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Understanding parameter queries

From: Access 2010: Queries in Depth

Video: Understanding parameter queries

So far, we've seen lots of ways that you the query designer can control the records displayed in the query data sheet. But what if we wanted to setup a framework and allow the end user of our query to supply some of the input? For instance, what if we have a question that asks which employees live in the state of blank or blank is supplied by the end user at runtime? Access allows us to answer these kinds of questions with a parameter query. A parameter query allows you to create a query framework that will request some little bit of additional information every time it's viewed. This saves you from creating a separate query for each and every possible question that you or your end users might have.

Understanding parameter queries

So far, we've seen lots of ways that you the query designer can control the records displayed in the query data sheet. But what if we wanted to setup a framework and allow the end user of our query to supply some of the input? For instance, what if we have a question that asks which employees live in the state of blank or blank is supplied by the end user at runtime? Access allows us to answer these kinds of questions with a parameter query. A parameter query allows you to create a query framework that will request some little bit of additional information every time it's viewed. This saves you from creating a separate query for each and every possible question that you or your end users might have.

Let's go into Access and we will create a query that answers this specific question. We will go up to the Create tab and we'll create a new query in Design view. Now, we are interested in finding out information about our employees and the states they are from. So we will take the Employees table, double-click on it, and the States table, double-click on that. Go ahead and close the Show Table window. I am going to rearrange these a little, so I can see all of the fields and we will add a couple of fields to our query. Double-click on FirstName, double-click on LastName, and we'll double-click on StateName.

Now, in previous movies we saw how we can use the criteria field to specify a specific state. For instance, if I was interested in all the employees that lived in state of Arizona, I could type-in Arizona for the criteria, run this uery, and Access returns the 3 employees that live in Arizona. So go ahead and switch back in our Design view and we will change this into a parameter query. A parameter query uses the square bracket and then a bit of text to prompt the user for what kind of information you're looking for. So for instance, I could write open square bracket, enter state, closing square bracket.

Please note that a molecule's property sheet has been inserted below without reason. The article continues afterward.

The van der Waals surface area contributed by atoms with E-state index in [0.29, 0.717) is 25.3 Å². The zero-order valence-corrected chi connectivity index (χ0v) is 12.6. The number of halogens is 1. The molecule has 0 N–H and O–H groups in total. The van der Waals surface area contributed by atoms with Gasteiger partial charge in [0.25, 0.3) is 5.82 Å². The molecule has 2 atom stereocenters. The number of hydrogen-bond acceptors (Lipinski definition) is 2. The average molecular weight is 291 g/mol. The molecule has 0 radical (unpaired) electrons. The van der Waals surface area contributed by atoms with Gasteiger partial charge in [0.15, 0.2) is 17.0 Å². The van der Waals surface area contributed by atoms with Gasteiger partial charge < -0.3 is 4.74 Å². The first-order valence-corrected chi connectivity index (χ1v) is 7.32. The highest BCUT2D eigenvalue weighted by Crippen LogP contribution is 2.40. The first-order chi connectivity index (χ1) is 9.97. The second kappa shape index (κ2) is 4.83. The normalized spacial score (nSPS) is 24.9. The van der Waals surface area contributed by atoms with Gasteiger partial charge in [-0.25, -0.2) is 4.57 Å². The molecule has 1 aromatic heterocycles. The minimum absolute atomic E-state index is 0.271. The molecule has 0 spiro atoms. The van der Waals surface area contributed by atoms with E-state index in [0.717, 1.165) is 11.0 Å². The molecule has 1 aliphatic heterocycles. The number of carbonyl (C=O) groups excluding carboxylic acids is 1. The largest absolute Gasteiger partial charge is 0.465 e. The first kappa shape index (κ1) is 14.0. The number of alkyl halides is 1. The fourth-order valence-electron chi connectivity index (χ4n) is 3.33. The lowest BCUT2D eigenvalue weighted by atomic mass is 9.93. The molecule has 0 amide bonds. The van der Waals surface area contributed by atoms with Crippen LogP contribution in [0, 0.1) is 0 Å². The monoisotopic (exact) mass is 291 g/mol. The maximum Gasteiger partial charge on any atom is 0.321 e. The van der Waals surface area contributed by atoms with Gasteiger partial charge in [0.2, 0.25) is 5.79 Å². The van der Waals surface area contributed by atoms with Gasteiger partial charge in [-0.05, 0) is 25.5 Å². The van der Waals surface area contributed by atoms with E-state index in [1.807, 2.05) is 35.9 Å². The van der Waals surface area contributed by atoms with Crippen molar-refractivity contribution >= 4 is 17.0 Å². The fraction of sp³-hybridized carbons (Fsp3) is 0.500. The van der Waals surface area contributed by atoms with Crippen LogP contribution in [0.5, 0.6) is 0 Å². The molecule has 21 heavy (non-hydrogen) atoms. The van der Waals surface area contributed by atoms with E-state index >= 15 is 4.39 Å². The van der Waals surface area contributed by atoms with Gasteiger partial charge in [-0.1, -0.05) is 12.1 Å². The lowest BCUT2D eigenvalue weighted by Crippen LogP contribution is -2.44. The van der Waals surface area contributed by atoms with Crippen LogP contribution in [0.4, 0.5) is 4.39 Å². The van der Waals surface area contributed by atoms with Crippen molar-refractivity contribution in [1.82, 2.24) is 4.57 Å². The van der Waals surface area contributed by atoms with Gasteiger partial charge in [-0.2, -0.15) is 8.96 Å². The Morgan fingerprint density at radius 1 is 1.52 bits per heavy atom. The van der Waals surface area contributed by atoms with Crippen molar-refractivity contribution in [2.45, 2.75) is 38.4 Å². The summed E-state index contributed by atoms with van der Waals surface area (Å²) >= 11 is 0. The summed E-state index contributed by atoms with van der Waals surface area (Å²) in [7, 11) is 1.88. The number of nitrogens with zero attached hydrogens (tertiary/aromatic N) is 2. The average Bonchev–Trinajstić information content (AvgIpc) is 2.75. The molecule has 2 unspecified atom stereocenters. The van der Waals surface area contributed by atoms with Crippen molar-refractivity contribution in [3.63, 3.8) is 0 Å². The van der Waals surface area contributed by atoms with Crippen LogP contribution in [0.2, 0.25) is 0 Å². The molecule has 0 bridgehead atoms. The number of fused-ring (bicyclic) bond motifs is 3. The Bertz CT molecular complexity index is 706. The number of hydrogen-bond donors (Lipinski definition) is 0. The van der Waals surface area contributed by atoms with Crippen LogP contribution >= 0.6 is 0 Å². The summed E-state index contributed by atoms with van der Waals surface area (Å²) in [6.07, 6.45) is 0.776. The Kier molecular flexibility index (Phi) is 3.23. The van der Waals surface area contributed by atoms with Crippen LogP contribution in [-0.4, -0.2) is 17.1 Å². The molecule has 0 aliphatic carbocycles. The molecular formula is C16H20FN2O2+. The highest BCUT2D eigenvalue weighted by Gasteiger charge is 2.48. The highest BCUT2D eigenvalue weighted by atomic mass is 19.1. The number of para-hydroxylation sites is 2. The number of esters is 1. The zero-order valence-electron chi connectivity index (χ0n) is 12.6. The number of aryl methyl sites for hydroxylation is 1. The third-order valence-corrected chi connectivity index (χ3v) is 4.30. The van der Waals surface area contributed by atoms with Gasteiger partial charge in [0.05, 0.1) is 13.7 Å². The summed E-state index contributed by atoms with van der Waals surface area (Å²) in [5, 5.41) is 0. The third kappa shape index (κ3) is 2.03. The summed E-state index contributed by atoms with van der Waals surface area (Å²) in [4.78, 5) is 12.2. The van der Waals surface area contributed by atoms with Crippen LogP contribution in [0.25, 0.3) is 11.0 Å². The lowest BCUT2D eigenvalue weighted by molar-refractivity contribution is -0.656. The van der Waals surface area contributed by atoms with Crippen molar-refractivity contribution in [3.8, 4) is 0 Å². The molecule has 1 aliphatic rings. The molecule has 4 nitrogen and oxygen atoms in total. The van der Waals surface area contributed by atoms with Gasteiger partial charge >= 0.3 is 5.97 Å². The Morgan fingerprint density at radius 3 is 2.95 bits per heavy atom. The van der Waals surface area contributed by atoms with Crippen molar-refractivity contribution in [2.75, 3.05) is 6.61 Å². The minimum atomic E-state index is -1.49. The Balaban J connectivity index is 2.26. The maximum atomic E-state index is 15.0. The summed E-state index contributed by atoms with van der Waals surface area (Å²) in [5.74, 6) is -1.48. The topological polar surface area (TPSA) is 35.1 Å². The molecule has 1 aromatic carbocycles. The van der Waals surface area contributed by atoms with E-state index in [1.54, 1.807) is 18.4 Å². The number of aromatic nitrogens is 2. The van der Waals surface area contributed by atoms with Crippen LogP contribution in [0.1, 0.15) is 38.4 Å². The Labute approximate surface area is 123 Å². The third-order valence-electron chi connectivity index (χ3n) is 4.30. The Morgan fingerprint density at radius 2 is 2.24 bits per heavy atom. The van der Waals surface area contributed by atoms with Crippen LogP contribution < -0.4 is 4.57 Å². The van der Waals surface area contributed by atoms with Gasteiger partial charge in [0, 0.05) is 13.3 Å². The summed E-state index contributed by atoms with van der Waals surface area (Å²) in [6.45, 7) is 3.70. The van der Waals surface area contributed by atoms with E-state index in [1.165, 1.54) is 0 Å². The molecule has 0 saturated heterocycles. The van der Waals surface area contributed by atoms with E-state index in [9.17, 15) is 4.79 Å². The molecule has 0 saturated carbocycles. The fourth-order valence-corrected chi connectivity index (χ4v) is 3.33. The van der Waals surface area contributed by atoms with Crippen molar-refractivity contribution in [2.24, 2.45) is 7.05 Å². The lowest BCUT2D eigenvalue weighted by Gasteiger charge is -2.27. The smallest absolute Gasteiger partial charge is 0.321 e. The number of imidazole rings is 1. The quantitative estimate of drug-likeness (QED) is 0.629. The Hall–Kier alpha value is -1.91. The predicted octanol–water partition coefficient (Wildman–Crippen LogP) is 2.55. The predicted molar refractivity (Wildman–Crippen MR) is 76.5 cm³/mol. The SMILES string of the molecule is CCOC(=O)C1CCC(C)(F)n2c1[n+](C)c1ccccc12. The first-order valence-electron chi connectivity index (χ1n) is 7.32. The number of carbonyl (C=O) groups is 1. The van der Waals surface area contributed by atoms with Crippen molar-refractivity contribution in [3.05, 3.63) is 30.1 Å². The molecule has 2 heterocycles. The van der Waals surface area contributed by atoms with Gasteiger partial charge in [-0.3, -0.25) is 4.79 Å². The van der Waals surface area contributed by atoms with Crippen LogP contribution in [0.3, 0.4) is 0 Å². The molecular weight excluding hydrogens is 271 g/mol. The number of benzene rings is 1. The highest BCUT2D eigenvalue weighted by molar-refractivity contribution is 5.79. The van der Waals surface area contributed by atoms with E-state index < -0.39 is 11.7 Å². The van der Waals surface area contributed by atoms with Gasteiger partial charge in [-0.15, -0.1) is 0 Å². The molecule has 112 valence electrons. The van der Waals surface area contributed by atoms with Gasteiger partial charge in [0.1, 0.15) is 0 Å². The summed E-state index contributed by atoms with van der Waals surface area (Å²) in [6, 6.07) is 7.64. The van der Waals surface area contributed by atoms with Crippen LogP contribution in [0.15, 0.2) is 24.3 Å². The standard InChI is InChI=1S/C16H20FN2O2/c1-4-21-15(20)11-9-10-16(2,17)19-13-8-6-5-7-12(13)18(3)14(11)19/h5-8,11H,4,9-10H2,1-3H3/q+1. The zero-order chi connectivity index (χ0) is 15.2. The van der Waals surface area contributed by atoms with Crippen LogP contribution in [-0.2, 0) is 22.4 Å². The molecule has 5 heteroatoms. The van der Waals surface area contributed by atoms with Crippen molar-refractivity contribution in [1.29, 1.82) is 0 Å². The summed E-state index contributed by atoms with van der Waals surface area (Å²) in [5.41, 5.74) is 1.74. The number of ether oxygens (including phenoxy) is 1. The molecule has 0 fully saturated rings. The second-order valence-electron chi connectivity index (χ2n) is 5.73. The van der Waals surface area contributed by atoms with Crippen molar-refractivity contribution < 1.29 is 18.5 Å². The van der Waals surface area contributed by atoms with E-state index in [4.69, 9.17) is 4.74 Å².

When I run this query we will get a box that pops up that prompts the user to enter the state. This time we will type in California. We have one employee that lives in the state of California. If I switch back to Design view and then run this query again, we could type in a different state. This time Florida. Go ahead and say OK and you can see that we have 6 employees that live in the state of Florida. Let's go back into Design view. Now, we can combine this parameter request with some of the logical operators that we saw earlier.

For instance, if I was interested in two different States, I could say (nter first state and on the or line I could say enter second state. Make sure you have enclosed everything in square brackets. When I run this query, Access will prompt me for one state. Let's say New York and it will prompt me for a second state. Let's say Vermont. Now, I can see that I have 7 employees that either live in New York or Vermont. Let's go back into Design view. I will go ahead and get rid of the second state and I will expand this field a little.

You could also use the Or statement on the single line. Enter first state or enter second state. This will give us the same query that we just ran. Let's go ahead and clear this out and I will just get rid of everything here. We can also use the Like operator and we see this in the earlier movie, but we can use this with a parameter request to request something like all the states that begin with the letter A. We will start with like. We will input our parameter request.